It’s a little odd, then, that HK stood by with no substantial P7 updates and no new striker-fired handguns while the concept was gobbled up and popularized by competitors. Sales grew to epic proportions in the civilian and police markets.
Maybe HK was just trying to make their next striker-fired product perfect. If that’s the case, they got darned close.
Enter the VP9. This feature-rich, flexible, dependable 9mm just may be one of the most accurate polymer-lower handguns available today.
The VP9 is an average weight for a full-size handgun at 25.56 ounces unloaded. The interior of its 4.09-inch barrel is nicely polished with octagonal rifling.
The standard features of this pistol are part of what justifies its comparatively high purchase price. Its beefy accessory rail can accommodate most pistol lights. HK added removable polymer inserts near the rear of the slide that offer traction for running the slide—not terribly useful in normal practice, but if one were to need to run the slide on some inanimate object or a boot heel, may make all the difference for the operator. HK says the inserts are for people with weak hands; I’m not sure they’re large enough to provide leverage.
Night sights are a common upgrade, of course. The VP9 saves the hassle because it comes standard with luminous sights. The three-dot system charges up under sunlight or artificial light. And so long as they’ve been in the light, they’re BRIGHT; almost too bright when used in total darkness. Problem is, the front sight is usually hidden in my holster, so it doesn’t take a charge like the rear ones. But the system works well enough that I’ve not been tempted to replace it.
Almost expected on a decent polymer range gun these days is an adjustable backstrap. Here’s another place where the VP9 stands above the crowd. HK not only gave us three choices of backstrap, they make the side panels adjustable as well. The wider panels increase not only length of pull, but the roundness of the gun in the hand. Just about any adult hand size can fit this gun.
The grip has been accused of being a knockoff of certain Walther designs, and indeed there’s a resemblance. Maybe some reader has insight into any cross-pollination between companies. In addition to the grip, HK put a paddle-style mag release on the VP9. At first I was sure I’d hate it. But I’ve found the transition between a push-button release and this one is natural. For people who dislike mags that can be released while the gun’s holstered, the VP9 may have special appeal.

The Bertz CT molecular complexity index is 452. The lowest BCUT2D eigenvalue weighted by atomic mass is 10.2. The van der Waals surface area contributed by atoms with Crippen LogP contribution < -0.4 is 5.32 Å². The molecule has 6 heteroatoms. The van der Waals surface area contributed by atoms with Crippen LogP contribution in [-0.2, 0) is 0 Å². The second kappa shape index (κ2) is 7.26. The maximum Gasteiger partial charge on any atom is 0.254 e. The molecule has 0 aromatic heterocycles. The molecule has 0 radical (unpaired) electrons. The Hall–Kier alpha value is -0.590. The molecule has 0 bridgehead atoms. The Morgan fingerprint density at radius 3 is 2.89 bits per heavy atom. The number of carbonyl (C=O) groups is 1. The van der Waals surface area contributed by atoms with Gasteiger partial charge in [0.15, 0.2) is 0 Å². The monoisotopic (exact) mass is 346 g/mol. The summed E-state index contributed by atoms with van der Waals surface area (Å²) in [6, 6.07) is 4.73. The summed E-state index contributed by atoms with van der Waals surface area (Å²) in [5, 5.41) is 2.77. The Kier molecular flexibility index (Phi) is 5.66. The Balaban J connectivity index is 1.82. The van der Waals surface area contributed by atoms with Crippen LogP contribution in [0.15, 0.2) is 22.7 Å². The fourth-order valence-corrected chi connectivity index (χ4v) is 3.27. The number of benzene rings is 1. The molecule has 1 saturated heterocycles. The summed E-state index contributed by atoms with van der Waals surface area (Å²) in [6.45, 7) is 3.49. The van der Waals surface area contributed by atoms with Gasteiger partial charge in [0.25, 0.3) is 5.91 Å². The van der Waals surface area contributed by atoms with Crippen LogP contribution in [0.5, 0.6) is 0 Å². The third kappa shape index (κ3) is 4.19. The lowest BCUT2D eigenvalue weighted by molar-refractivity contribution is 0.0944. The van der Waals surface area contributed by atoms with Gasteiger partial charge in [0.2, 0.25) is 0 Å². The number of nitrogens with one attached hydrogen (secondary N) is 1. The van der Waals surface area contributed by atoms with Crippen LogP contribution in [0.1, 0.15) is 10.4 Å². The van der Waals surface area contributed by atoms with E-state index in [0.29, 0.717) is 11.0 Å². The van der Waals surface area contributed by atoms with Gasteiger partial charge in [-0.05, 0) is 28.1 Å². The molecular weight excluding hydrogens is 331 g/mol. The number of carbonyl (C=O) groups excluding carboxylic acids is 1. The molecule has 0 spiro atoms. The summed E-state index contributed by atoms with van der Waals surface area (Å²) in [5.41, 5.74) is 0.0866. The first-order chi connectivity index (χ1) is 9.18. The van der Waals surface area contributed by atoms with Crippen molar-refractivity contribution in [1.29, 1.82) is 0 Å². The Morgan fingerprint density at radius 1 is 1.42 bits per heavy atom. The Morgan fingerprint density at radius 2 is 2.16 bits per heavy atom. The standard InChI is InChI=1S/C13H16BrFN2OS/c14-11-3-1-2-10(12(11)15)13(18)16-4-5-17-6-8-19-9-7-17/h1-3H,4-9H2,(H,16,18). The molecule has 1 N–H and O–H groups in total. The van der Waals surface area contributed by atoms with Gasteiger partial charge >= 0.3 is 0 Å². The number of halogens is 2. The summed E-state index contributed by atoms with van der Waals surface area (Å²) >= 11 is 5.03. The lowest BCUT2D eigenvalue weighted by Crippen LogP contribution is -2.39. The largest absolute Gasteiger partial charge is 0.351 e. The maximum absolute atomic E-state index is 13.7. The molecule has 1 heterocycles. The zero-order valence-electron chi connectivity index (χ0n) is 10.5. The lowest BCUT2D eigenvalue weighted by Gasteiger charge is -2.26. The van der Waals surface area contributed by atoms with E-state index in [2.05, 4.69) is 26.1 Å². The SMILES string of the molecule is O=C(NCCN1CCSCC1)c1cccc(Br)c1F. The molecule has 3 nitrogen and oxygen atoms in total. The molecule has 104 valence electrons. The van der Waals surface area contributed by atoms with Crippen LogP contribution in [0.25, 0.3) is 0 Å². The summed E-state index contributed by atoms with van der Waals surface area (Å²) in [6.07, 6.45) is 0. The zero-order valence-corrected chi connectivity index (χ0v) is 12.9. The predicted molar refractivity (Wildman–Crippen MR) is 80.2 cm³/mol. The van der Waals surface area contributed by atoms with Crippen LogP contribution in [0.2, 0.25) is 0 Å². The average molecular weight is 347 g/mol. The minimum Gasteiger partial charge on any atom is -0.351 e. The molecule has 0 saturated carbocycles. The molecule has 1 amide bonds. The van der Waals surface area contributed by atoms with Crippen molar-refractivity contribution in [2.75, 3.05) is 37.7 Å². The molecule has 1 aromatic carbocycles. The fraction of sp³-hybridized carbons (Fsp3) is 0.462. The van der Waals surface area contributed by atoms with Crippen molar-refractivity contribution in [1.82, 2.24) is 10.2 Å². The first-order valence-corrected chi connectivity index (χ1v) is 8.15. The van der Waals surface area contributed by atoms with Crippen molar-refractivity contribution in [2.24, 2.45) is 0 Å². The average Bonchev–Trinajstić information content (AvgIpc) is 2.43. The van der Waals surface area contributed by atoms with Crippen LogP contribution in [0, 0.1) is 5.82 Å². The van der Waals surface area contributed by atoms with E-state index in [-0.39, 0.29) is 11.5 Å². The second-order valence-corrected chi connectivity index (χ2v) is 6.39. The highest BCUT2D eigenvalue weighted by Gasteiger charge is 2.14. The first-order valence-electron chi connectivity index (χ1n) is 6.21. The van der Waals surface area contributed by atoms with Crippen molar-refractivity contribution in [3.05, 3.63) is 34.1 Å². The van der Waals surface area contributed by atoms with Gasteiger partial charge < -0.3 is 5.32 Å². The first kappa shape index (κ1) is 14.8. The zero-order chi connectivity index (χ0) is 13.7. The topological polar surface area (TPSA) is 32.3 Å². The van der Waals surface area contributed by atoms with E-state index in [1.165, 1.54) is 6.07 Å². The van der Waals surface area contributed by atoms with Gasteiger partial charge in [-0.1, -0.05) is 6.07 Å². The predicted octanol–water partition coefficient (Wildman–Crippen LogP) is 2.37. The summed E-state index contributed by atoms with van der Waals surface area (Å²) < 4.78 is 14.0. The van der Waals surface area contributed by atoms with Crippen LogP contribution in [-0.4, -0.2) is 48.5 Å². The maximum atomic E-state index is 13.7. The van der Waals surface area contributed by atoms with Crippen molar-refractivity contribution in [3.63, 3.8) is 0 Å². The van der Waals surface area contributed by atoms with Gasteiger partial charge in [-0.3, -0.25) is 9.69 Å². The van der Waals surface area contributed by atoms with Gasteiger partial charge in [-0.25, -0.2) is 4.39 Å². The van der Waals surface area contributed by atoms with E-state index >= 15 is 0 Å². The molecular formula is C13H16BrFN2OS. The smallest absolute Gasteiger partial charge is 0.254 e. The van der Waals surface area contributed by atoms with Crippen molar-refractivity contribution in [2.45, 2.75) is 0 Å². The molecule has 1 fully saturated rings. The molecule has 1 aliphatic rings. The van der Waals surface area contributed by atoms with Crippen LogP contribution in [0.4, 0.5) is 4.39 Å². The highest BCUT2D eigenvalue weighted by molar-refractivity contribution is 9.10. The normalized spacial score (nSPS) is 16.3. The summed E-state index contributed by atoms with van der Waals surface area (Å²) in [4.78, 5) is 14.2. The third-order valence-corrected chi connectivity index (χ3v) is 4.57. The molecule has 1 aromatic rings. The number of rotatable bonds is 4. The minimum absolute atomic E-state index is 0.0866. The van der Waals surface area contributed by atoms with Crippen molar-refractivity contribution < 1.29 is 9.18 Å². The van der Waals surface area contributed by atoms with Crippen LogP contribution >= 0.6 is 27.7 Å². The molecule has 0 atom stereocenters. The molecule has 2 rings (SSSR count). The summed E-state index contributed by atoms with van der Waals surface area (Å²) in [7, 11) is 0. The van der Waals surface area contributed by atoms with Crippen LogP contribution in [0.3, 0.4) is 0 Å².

It’s evident from their press about the VP9 that HK is most proud of the trigger. It has a smooth 5.4-pound pull, 0.24 inch of travel, and a sweet 0.12 inch to reset. As mentioned in my previous polyarmory installment, the only stock trigger I’ve found to be better is on the Canik TP9-SA.
Another standout feature is that the VP9 Is all-ambi, all the time. The extended slide lock on the right side of the frame actually makes it somewhat easier to be left- than right-handed. Every left-handed pistolero should love this gun.
While it has a long way to go to catch up to my Glock 17 in reliability testing, the VP9 is on its way. At this point, it’s run approximately 2,500 rounds with zero glitches. Without argument, it cycles the cheap but factory-made, brass-cased ammo I use routinely.
The steel magazines work great and contribute to the excellent dependability of the VP9. I’ve dropped the mags several times on concrete and in dirt, and they’ve not offered up any trouble.
Accuracy is fantastic. The barrel stays rather flat when the slide cycles. The gun astounded me recently when I took aim at a one-yard square steel target at 150 yards and was able to ring it with non-match ammunition. This is where the HK outshines every other striker-fired pistol I’ve worked with.
My only complaint, and this is my only dissatisfaction with the gun, is the mag capacity. The VP9 occupies a footprint like other full-size 9mm pistols that have 17 or 18 round magazines. HK put so much excellent design behind this gun, but the mag seems to be where someone quit trying.
HK doesn’t advertise the color of this firearm, and I assumed it’d be plain black upon its arrival. Indeed, I thought it was, until seeing it in the sunshine. The steel aspects are black; the polymer is a deep chocolate brown. I’ve come to love the subtle coloring.
The VP9 has earned its place among my favorite pistols for its dependability, accuracy, and included night sights. The trigger is indeed outstanding in its class, though I feel the Canik TP9-SA’s edges it out by a narrow margin. Real-world prices currently hover around $650-700.